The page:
Phantom of Death (1988)
By: Julian on May 2, 2011  | 
Shameless (UK) | All Regions, PAL | 1.85:1 (16:9 enhanced) | English DD 2.0 | 88 minutes (Full Specs)
The Movie
Cover Art
Director: Ruggero Deodato
Starring: Michael York, Edwige Fenech, Donald Pleasance, Fabio Sartor, Antonella Ponziani
Screenplay: Gianfranco Clerici, Vicenzo Mannino, Gigliola Battaglini
Country: Italy
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Ruggero Deodato is one of my favourite directors from the seventies Eurohorror Golden Era – with the powerhouse trio of Jungle Holocaust, House on the Edge of the Park and Cannibal Holocaust, Deodato firmed himself as a master of exploitation cinema. The late seventies was when Deodato shone (the three films mentioned above were all made in the late seventies, even if two of them were released in the eighties), and his work throughout the eighties ranged between above-average and lacklustre: Cut and Run was an adequate foray across the Atlantic, but material like Body Count is just spiritless, indolent fare.

Sadly, Phantom of Death is more Body Count than Cut and Run. That's not to say this is necessarily bad; just derivative and uninspiring. While this is a well-constructed thriller, the whole thing is just lifeless - at its worst, a limp imitator of far better gialli, with Deodato asleep at the wheel.

Robert Dominici (Michael York, whom all horror aficionados should immediately recognise as Basil from the Austin Powers movies) is a piano player who has hit a hurdle: a crippling illness that will eventually kill him, but not before ageing him at a rapid rate. Confronted by his mortality, Robert gives up the music and turns to murder, running riot in a perverse vengeance against the world that he is soon to leave.

The premise is decent and when it hits its strides, Gianfranco Clerici, Vicenzo Mannino and Giglioia Battaglini's screenplay presents a sympathetic Robert, a man who's clearly mad, but perhaps not by his own volition. But like almost every aspect of Phantom of Death, the screenplay is variable: clunky dialogue awkwardly delivered by the normally-inimitable Donald Pleasance and problems with pacing sadly mask Clerici et al's often decent characterisation, and a well thought-out concept. Clerici is an icon of Italian cinema – his efforts have yielded classics like Deodato's Cannibal Holocaust and Fulci's New York Ripper – but he is not on form here.

Failure in execution isn't just limited to the screenplayDeodato isn't on form either. I've drawn the comparison between this and another one of his eighties efforts, Body Count, and while this movie is better, it still exhibits the very standard approach that Deodato took to his filmmaking. Deodato is a terrific director and his seventies work showed that he could often be a masterful visual stylist and adept at movie trickery, but nothing here puts that talent on show: it is just so ordinary.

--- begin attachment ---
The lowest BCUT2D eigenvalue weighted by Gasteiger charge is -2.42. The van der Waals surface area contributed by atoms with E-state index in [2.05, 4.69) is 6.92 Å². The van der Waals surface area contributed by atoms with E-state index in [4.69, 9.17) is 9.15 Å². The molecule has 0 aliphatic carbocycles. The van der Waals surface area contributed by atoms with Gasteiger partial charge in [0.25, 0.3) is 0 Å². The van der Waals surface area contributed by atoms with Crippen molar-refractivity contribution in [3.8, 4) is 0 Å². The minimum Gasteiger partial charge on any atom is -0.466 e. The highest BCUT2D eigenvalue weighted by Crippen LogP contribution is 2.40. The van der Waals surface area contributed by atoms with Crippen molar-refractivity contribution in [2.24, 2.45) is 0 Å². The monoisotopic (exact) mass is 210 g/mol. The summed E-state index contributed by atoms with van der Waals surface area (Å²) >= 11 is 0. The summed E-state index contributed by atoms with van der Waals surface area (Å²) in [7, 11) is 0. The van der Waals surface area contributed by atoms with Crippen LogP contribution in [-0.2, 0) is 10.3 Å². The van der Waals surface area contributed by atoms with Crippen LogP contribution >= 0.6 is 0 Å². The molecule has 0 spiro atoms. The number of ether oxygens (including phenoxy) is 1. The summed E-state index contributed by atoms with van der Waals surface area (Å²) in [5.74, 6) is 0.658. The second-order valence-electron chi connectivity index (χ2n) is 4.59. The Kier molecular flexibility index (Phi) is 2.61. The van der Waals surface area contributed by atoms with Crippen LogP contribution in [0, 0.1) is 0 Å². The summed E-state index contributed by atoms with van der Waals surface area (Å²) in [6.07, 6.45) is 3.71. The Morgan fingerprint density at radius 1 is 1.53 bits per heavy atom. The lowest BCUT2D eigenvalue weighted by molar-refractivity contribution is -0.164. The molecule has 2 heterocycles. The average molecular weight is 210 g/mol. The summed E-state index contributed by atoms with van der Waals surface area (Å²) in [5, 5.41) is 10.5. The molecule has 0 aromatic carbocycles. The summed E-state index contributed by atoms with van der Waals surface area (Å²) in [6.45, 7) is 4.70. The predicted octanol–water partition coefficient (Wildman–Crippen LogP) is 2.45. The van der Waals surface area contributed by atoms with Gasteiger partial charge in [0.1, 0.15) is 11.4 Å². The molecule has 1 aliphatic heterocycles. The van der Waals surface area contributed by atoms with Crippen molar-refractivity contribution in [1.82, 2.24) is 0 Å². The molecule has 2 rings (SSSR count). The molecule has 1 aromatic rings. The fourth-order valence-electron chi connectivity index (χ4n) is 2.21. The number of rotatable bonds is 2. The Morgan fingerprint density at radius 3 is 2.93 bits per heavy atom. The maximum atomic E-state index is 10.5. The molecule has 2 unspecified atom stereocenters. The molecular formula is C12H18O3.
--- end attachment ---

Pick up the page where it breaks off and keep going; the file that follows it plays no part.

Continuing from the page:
With that said, there's nothing here that is particularly offensive, and Phantom of Death is certainly an entertaining, if unmemorable, effort. Deodato injects police procedural elements into this to a far greater extent than what most gialli do, giving some always-appreciated exposure to Donald Pleasance's frustrated Detective Inspector, who fields Robert's taunting calls with a stoicism that wavers only when his daughter is threatened.

York does an okay job as our antagonist but like most Italian exploitation films, Phantom of Death is peppered with unconvincing and hammy performances. But the worst thing about Phantom of Death is that the ghosts of Deodato movies past haunt it, never allowing the viewer to forget that an exceptional director is behind this decidedly unexceptional movie.
1.85:1, with 16:9 enhancement. The film is often very dark and the picture lacks depth, although I suspect this is about the best we're likely to get.
One English audio track, presented in Dolby 2.0. The swelling piano music complements the giallo theme well; Pino Donaggio (Carrie, Don't Look Now) and Natale Massara (Dressed to Kill) are responsible for the music.
Extra Features


The Verdict
Movie Score
Disc Score
Overall Score
It wouldn't be right to call Phantom of Death a failure, particularly when one judges the film on its own merits, and, hard as it is, not against Ruggero Deodato's earlier output. York seems to enjoy his role as the diseased, crumbling madman, but Deodato nevertheless helms a movie that is terminally ordinary, not uninteresting and not unengaging, just nothing to distinguish it from any other ordinary, eighties Italian horror film.

Shameless Screen Entertainment, a British DVD distributor, is fast becoming a favourite of mine. Phantom of Death is one of their earlier releases, with Shameless specialising in seventies and eighties cult and horror product, both popular and little-known. This DVD is said to be the first uncut release of Phantom of Death in the UK.

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